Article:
Programmed dna damage and physiological DSBS: Mapping, biological significance and perturbations in disease states

Sara Oster, Rami I. Aqeilan

Research output: Contribution to journalReview articlepeer-review

9 Scopus citations

Abstract

DNA double strand breaks (DSBs) are known to be the most toxic and threatening of the various types of breaks that may occur to the DNA. However, growing evidence continuously sheds light on the regulatory roles of programmed DSBs. Emerging studies demonstrate the roles of DSBs in processes such as T and B cell development, meiosis, transcription and replication. A significant recent progress in the last few years has contributed to our advanced knowledge regarding the functions of DSBs is the development of many next generation sequencing (NGS) methods, which have considerably advanced our capabilities. Other studies have focused on the implications of programmed DSBs on chromosomal aberrations and tumorigenesis. This review aims to summarize what is known about DNA damage in its physiological context. In addition, we will examine the advancements of the past several years, which have made an impact on the study of genome landscape and its organization.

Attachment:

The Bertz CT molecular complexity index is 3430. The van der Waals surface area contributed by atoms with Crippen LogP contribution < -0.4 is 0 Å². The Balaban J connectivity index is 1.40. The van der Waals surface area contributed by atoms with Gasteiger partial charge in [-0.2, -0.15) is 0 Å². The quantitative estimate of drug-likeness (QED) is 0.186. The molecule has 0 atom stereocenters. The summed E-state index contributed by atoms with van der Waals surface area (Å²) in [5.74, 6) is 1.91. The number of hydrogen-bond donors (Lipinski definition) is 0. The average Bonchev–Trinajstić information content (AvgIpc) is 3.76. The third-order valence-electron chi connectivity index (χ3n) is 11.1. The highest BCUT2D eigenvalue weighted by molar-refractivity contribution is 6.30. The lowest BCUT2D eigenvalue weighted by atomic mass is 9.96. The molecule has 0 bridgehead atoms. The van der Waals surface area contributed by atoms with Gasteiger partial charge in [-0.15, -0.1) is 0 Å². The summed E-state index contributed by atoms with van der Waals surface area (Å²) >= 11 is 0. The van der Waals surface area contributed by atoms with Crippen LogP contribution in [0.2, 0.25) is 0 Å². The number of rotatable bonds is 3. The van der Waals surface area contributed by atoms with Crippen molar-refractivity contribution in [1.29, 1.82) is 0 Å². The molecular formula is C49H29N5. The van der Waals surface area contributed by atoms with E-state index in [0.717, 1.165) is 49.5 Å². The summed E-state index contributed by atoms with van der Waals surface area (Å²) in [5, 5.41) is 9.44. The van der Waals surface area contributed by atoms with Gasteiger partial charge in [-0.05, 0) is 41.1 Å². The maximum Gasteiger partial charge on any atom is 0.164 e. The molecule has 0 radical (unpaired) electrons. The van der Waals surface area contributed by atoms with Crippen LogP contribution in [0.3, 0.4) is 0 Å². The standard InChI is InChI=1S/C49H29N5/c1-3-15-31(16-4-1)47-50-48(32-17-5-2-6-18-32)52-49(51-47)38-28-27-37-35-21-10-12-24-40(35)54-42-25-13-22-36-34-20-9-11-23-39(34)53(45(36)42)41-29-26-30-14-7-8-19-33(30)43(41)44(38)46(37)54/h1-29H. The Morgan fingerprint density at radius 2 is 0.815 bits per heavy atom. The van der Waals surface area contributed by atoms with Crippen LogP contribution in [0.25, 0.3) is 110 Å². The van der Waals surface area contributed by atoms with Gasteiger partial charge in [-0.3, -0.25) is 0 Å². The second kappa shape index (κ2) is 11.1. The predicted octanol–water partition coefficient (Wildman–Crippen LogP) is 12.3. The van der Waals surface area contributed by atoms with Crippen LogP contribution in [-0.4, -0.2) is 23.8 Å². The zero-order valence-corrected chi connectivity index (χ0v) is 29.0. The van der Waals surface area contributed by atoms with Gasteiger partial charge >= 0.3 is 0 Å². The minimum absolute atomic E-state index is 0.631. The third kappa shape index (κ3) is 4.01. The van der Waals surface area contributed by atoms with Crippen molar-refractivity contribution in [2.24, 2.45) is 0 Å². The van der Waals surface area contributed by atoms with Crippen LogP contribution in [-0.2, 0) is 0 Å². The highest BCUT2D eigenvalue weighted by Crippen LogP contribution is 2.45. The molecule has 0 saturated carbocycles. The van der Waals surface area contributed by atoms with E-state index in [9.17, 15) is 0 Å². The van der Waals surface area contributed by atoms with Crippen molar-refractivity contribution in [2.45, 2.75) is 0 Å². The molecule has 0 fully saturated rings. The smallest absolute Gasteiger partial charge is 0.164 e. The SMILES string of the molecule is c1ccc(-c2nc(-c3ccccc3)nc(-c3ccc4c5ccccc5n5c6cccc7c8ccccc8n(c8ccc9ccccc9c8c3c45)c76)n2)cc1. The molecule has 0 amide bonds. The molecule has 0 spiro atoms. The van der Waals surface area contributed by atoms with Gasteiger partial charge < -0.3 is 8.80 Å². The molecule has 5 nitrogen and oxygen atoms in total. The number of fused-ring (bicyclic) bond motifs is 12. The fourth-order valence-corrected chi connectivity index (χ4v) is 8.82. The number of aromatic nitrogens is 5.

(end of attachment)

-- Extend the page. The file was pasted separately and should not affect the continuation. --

Original languageAmerican English
Article number1870
Pages (from-to)1-19
Number of pages19
JournalCells
Volume9
Issue number8
DOIs
StatePublished - Aug 2020

Bibliographical note

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© 2020 by the authors. Licensee MDPI, Basel, Switzerland.

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